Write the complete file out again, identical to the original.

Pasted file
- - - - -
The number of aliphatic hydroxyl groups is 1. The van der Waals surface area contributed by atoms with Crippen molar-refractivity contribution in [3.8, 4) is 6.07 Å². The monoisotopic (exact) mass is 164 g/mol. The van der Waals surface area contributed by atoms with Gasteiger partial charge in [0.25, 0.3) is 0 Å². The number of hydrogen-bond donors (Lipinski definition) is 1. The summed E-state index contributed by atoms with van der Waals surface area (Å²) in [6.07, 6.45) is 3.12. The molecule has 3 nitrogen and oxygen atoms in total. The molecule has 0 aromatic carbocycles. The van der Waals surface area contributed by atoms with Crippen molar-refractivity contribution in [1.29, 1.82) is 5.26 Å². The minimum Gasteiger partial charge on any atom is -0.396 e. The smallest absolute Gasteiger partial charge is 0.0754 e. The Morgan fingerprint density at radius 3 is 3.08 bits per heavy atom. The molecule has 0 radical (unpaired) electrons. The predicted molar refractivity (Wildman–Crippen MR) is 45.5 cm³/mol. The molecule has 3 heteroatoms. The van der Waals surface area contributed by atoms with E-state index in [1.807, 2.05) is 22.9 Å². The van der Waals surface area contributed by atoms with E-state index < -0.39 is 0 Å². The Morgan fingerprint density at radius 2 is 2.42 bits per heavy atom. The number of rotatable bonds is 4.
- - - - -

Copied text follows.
The number of aliphatic hydroxyl groups is 1. The van der Waals surface area contributed by atoms with Crippen molar-refractivity contribution in [3.8, 4) is 6.07 Å². The monoisotopic (exact) mass is 164 g/mol. The van der Waals surface area contributed by atoms with Gasteiger partial charge in [0.25, 0.3) is 0 Å². The number of hydrogen-bond donors (Lipinski definition) is 1. The summed E-state index contributed by atoms with van der Waals surface area (Å²) in [6.07, 6.45) is 3.12. The molecule has 3 nitrogen and oxygen atoms in total. The molecule has 0 aromatic carbocycles. The van der Waals surface area contributed by atoms with Crippen molar-refractivity contribution in [1.29, 1.82) is 5.26 Å². The minimum Gasteiger partial charge on any atom is -0.396 e. The smallest absolute Gasteiger partial charge is 0.0754 e. The Morgan fingerprint density at radius 3 is 3.08 bits per heavy atom. The molecule has 0 radical (unpaired) electrons. The predicted molar refractivity (Wildman–Crippen MR) is 45.5 cm³/mol. The molecule has 3 heteroatoms. The van der Waals surface area contributed by atoms with E-state index in [1.807, 2.05) is 22.9 Å². The van der Waals surface area contributed by atoms with E-state index < -0.39 is 0 Å². The Morgan fingerprint density at radius 2 is 2.42 bits per heavy atom. The number of rotatable bonds is 4.